The crew of the TARDIS prepare to leave the ship to explore their surroundings, but no one notices that a radiation gauge on the console has suddenly jumped from normal to dangerous. Outside there’s a petrified jungle (wasn’t it a swamp last time?), which the Doctor deems devoid of life. However, they do catch sight of a seemingly abandoned but perfectly preserved city in the distance. The Doctor wants to explore it, but Ian with his human sensibilities and British alpha male authoritarianism refuses to let the only person who can pilot the TARDIS (if barely) go off and possibly get himself lost or killed. While Susan is briefly separated from the group on their way back to the TARDIS, someone or something touches her on the shoulder, frightening her, but no one believes her. Back on the TARDIS, the Doctor, who has softened up just a little since the last episode, shows his human guests the basics of life on the TARDIS, by explaining that there are private rooms to rest in (which we don’t see) and by showing a machine that can generate food bars that will have the exact taste of anything the operator asks for. Barbara and Ian’s joy at discovering that there are perks to wandering aimlessly through infinity is short-lived, though, as they hear something banging on the TARDIS’ doors. This, along with Susan’s claims, is enough to cause all three to demand that the Doctor get the TARDIS as far away as possible as soon as possible. Although he still wants to see the city, the Doctor seems to acquiesce. Yet when he tries to get the TARDIS to “launch”, nothing happens, and the Doctor claims that the reason is because some vital part in the console has run out of the mercury it needs to function…but it’s obvious (except to Barbara, Ian, and Susan) that he’s not only lying but proud of himself for doing so. Now, the Doctor explains with feigned regret, they’ll just have to go down to the city and search for any laboratories that might have mercury since there’s no back-up supply on-board.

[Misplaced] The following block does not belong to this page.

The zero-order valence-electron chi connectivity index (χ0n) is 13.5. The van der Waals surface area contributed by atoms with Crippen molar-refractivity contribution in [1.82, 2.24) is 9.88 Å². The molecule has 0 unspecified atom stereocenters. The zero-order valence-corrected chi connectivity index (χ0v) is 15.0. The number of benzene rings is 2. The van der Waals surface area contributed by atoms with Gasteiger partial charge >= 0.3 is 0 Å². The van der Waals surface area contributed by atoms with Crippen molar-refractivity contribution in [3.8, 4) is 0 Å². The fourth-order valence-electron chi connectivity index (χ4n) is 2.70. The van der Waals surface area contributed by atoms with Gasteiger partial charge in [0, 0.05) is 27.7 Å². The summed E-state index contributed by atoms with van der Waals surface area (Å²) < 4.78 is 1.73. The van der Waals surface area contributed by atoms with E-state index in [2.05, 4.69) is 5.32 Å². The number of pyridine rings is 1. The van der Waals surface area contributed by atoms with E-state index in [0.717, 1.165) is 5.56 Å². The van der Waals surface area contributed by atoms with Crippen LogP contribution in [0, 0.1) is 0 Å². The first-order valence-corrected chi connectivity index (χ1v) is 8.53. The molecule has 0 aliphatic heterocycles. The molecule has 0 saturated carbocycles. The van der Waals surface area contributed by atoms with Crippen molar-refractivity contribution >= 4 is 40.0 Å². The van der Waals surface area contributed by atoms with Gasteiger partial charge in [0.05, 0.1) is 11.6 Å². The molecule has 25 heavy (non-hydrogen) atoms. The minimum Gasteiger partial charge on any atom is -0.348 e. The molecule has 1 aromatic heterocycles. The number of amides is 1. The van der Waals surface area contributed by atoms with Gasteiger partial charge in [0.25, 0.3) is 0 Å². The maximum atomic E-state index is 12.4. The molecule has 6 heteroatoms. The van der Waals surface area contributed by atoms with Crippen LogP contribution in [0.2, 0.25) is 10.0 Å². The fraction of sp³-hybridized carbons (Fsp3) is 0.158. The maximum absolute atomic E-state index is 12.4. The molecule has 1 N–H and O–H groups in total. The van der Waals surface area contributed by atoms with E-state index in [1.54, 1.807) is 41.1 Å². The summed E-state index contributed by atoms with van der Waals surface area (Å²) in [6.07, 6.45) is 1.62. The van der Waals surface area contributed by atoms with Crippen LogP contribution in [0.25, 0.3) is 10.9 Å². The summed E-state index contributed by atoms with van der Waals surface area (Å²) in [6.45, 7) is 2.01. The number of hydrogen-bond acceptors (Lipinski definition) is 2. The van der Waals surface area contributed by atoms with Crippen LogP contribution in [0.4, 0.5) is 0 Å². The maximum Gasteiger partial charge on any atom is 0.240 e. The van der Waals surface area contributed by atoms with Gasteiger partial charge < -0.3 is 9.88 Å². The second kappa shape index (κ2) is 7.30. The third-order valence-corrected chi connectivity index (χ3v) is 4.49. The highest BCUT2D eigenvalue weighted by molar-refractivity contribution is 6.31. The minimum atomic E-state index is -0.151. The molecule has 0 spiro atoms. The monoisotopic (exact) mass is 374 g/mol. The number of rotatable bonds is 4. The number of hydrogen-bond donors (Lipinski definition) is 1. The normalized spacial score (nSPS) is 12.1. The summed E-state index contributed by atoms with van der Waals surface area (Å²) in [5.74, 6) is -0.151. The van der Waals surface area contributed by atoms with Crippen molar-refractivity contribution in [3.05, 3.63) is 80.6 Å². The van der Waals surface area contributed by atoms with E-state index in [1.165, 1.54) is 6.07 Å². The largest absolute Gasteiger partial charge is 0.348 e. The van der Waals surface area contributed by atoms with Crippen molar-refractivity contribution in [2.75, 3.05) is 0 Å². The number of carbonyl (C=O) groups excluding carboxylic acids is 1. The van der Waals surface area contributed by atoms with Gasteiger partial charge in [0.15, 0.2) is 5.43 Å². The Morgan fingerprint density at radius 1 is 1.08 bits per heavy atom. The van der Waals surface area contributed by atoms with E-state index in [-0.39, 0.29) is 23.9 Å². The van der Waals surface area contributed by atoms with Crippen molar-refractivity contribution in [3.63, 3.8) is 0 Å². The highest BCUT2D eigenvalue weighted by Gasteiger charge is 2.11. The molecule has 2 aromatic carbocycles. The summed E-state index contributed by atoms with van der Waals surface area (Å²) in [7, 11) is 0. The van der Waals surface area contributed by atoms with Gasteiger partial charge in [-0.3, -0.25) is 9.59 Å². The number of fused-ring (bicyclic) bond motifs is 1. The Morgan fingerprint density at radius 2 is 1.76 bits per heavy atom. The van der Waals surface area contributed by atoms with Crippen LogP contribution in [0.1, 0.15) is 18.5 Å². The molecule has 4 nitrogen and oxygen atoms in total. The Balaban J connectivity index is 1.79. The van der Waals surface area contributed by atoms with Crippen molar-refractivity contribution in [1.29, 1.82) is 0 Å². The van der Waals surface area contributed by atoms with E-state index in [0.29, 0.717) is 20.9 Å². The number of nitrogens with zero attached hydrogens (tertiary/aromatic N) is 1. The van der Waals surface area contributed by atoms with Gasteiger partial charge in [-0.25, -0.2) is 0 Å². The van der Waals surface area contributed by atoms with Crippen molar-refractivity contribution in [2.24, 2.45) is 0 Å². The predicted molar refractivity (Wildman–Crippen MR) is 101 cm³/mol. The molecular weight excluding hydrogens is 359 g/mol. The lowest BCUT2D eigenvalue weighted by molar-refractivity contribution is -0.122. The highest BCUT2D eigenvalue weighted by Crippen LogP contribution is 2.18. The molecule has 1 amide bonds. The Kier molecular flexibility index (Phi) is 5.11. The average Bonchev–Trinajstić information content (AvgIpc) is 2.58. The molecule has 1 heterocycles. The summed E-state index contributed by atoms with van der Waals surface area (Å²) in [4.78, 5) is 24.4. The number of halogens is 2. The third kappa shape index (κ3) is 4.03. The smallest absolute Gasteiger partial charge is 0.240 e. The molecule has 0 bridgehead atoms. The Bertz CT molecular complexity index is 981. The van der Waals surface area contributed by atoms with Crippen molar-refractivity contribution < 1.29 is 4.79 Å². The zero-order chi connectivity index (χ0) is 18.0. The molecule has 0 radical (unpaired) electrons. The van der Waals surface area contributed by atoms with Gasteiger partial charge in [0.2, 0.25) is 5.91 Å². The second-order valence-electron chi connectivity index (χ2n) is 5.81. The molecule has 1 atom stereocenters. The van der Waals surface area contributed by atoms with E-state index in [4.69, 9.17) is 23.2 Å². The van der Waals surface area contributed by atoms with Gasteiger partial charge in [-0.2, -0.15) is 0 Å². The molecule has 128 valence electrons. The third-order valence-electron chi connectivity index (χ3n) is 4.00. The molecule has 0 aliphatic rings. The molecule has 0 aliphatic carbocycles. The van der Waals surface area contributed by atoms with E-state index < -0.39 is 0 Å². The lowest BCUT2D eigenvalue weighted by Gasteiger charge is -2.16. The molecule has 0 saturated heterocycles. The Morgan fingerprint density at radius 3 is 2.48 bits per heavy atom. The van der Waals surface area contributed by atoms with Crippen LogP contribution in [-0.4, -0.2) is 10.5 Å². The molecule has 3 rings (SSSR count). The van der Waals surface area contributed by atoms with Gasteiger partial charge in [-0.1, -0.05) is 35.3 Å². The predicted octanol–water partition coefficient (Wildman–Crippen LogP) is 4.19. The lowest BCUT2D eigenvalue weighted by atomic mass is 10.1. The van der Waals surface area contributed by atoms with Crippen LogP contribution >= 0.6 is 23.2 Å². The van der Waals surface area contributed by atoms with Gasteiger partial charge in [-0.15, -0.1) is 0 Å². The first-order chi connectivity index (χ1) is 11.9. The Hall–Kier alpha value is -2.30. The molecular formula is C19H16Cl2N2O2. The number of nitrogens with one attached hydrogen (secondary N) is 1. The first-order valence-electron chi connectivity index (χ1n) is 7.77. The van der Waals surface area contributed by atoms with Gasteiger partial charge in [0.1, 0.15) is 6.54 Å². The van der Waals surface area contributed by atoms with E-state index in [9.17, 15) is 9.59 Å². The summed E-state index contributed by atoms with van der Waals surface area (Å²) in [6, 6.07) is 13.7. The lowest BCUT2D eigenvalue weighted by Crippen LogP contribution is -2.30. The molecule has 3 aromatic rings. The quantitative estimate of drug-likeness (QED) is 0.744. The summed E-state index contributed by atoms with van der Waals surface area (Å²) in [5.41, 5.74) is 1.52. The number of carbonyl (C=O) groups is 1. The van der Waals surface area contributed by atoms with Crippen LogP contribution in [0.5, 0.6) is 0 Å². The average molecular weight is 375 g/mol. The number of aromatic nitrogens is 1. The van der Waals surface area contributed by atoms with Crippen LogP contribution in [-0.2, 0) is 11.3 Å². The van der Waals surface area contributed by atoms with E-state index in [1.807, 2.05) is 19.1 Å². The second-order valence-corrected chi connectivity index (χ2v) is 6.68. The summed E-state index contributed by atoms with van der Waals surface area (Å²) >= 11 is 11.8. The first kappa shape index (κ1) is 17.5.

I really do believe that Biker Mice From Mars was one of the better action cartoons to come out of Saturday mornings in the ’90s, but one of the things that worked in its favor is that most of the other Teenage Mutant Ninja Turtles-inspired cartoons were total crap. And that brings us to the totally jawsome Street Sharks…